Black Forest Regional Park is still recovering from the Black Forest Fire that left it
NFPA’s Firewise program teaches home owners how to adapt to living with a wildfire and promotes knowledge about wildfire safety. The 2013 Black Forest fire taught the community a lot about how to react to wildfire, but it is important that members of our community also know how to prepare and protect their families and their homes from wildfire concerns. Below is a list of important Firewise tips.
Rain keeps our fire danger low for a while, but it also helps the grasses grow tall. When tall grass dries out, it becomes light, flashy fuel where fires start easily and travel quickly.In the area within 50 to 100 feet of your structures, cut grass down to four to six inches in height. This will help protect your structures by reducing the size and intensity of fires. Also cut the grass under any trees or bushes with low-hanging branches, in an area extending three to five feet from the tree’s drip line. This will reduce the chance that tall grasses will become “ladder fuel” that carries a small ground fire into the crowns of the trees. By keeping grasses short, you’ll help wildfires stay small and on the ground, where firefighters have a better chance of managing them.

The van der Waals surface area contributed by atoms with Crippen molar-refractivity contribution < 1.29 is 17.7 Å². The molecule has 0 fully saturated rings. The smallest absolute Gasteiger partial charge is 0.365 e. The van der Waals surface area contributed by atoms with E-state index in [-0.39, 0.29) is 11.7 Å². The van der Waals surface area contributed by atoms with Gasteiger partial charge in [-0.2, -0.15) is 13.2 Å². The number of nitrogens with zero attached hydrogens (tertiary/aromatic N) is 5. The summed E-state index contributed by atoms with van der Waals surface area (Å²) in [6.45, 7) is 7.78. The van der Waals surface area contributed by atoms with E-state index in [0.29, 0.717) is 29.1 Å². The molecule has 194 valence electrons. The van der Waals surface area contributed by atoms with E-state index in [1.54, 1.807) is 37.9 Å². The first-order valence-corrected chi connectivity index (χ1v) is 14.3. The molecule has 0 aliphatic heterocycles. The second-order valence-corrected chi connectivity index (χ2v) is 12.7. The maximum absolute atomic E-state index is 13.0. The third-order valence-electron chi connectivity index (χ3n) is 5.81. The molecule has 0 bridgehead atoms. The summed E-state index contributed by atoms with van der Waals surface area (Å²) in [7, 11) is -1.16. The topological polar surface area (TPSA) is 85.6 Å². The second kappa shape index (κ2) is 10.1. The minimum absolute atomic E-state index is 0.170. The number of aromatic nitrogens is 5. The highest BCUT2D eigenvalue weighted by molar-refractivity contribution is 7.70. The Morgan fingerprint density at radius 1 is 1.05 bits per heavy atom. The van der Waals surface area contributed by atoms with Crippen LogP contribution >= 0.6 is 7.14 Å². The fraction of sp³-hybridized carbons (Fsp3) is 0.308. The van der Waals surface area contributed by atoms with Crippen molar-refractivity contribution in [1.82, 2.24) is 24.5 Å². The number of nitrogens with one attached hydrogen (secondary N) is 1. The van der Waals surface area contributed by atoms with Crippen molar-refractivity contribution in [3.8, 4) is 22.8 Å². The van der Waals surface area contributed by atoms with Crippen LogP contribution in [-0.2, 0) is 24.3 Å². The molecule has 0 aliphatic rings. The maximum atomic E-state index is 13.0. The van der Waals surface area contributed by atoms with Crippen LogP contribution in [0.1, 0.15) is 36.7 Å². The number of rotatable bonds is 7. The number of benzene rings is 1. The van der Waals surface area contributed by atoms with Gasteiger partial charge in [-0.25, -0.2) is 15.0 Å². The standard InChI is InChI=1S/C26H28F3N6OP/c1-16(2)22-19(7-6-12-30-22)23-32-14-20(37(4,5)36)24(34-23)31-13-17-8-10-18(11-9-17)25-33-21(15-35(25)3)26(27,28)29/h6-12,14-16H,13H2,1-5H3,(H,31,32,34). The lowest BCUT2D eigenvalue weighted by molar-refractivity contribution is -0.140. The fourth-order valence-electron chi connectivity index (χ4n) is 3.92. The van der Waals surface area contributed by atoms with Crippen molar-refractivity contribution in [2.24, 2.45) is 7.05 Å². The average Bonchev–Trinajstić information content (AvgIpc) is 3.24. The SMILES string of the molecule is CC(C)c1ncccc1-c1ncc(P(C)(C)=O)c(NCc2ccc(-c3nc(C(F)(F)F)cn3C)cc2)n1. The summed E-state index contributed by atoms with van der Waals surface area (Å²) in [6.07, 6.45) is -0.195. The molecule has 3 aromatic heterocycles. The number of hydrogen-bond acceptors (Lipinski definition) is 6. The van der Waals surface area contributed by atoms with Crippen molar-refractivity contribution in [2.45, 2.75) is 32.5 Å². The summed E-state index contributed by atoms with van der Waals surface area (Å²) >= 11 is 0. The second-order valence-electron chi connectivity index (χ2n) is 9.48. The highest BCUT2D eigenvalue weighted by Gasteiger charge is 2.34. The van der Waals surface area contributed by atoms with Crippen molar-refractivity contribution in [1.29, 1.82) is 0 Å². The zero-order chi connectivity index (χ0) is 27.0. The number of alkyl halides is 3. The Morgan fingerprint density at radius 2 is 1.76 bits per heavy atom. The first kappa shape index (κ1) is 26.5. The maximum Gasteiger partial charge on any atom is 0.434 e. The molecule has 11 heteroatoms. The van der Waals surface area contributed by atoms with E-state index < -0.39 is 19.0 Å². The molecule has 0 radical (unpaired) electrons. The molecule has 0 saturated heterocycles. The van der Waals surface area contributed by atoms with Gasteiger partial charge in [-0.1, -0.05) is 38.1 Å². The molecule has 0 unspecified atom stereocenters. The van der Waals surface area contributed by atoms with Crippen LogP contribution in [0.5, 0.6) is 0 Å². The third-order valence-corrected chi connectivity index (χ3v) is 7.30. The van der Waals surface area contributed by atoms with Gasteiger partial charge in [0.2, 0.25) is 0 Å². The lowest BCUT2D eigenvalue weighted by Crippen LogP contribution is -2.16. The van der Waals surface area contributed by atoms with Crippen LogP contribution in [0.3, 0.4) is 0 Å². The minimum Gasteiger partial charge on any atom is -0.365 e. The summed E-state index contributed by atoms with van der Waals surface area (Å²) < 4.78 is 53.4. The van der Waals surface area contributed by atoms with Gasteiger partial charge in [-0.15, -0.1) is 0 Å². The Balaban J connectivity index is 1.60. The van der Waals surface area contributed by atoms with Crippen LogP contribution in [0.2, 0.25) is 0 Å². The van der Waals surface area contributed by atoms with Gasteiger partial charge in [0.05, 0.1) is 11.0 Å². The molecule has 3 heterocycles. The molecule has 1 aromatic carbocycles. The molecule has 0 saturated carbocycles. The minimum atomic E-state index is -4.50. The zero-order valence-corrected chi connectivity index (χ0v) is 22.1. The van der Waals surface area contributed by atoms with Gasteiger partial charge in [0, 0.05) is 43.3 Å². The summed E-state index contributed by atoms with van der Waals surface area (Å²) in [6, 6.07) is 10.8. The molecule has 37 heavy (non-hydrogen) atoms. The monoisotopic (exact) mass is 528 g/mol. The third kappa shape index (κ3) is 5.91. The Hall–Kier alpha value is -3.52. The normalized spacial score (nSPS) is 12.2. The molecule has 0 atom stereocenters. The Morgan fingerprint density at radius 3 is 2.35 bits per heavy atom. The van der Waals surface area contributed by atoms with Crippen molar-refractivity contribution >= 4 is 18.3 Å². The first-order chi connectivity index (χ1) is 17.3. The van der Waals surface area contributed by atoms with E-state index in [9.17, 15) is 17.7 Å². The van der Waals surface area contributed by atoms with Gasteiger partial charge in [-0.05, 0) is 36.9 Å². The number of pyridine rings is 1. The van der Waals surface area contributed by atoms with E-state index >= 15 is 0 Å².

Firewood stacked close to your house, or under your deck, is like a time bomb. When wildfire embers settle into your wood pile, they will slowly build a fire that can destroy your home. Fortunately, you can reduce this risk by moving your wood pile at least 30 feet away from your house. Wood should be stacked level with the house or uphill, and at least 15 feet away from overhanging tree limbs. For convenience on cold nights, keep a small wood supply indoors, in a utility room, enclosed shed, or garage.
We call those low-hanging branches “ladder fuel” because they can easily carry a tame ground fire into the crowns of the pines. Once the fire is in the treetops, it becomes a huge fire that’s extremely hard to control. But you can help a fire stay on the ground by taking its ladder away: Simply cut off those low-hanging limbs. For tall, mature trees, remove all limbs at least ten feet off the ground. A bow saw on the end of a pole (shown here) is a good tool for that job, because it lets you work safely from the ground. When limbing smaller trees that you want to keep, trim the lower 1/3 of the tree’s height.